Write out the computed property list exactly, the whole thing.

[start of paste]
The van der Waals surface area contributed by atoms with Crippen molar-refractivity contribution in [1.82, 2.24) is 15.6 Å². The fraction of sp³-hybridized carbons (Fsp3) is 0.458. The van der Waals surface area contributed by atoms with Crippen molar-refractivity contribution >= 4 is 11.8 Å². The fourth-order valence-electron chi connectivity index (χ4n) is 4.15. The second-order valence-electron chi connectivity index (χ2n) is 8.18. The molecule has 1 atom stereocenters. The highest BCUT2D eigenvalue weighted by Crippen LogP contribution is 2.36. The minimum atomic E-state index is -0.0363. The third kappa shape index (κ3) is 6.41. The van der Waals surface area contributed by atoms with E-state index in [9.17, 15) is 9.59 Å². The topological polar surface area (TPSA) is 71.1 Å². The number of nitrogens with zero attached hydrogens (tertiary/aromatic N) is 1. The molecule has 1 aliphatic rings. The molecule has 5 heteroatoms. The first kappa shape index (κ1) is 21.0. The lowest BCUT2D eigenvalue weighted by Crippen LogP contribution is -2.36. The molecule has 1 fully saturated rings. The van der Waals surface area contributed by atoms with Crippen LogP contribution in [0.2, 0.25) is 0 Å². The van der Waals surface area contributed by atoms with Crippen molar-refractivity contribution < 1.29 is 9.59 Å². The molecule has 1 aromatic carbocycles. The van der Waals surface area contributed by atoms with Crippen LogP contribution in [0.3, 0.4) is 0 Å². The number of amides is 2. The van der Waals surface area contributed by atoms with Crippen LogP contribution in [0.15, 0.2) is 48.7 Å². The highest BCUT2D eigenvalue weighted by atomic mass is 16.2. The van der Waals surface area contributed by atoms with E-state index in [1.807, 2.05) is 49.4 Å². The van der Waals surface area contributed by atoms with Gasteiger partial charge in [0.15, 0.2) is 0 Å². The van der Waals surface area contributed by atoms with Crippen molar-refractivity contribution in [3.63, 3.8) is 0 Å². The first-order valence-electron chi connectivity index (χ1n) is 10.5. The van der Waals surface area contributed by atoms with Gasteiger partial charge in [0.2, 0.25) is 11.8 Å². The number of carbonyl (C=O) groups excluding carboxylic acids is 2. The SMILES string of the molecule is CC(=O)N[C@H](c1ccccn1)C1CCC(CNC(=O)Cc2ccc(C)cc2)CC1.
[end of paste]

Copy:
The van der Waals surface area contributed by atoms with Crippen molar-refractivity contribution in [1.82, 2.24) is 15.6 Å². The fraction of sp³-hybridized carbons (Fsp3) is 0.458. The van der Waals surface area contributed by atoms with Crippen molar-refractivity contribution >= 4 is 11.8 Å². The fourth-order valence-electron chi connectivity index (χ4n) is 4.15. The second-order valence-electron chi connectivity index (χ2n) is 8.18. The molecule has 1 atom stereocenters. The highest BCUT2D eigenvalue weighted by Crippen LogP contribution is 2.36. The minimum atomic E-state index is -0.0363. The third kappa shape index (κ3) is 6.41. The van der Waals surface area contributed by atoms with E-state index in [9.17, 15) is 9.59 Å². The topological polar surface area (TPSA) is 71.1 Å². The number of nitrogens with zero attached hydrogens (tertiary/aromatic N) is 1. The molecule has 1 aliphatic rings. The molecule has 5 heteroatoms. The first kappa shape index (κ1) is 21.0. The lowest BCUT2D eigenvalue weighted by Crippen LogP contribution is -2.36. The molecule has 1 fully saturated rings. The van der Waals surface area contributed by atoms with Crippen LogP contribution in [0.2, 0.25) is 0 Å². The van der Waals surface area contributed by atoms with Crippen molar-refractivity contribution < 1.29 is 9.59 Å². The molecule has 1 aromatic carbocycles. The van der Waals surface area contributed by atoms with Crippen LogP contribution in [0.3, 0.4) is 0 Å². The number of amides is 2. The van der Waals surface area contributed by atoms with Crippen LogP contribution in [0.15, 0.2) is 48.7 Å². The highest BCUT2D eigenvalue weighted by atomic mass is 16.2. The van der Waals surface area contributed by atoms with E-state index in [1.807, 2.05) is 49.4 Å². The van der Waals surface area contributed by atoms with Gasteiger partial charge in [0.15, 0.2) is 0 Å². The van der Waals surface area contributed by atoms with Crippen molar-refractivity contribution in [3.63, 3.8) is 0 Å². The first-order valence-electron chi connectivity index (χ1n) is 10.5. The van der Waals surface area contributed by atoms with Gasteiger partial charge in [0.2, 0.25) is 11.8 Å². The number of carbonyl (C=O) groups excluding carboxylic acids is 2. The SMILES string of the molecule is CC(=O)N[C@H](c1ccccn1)C1CCC(CNC(=O)Cc2ccc(C)cc2)CC1.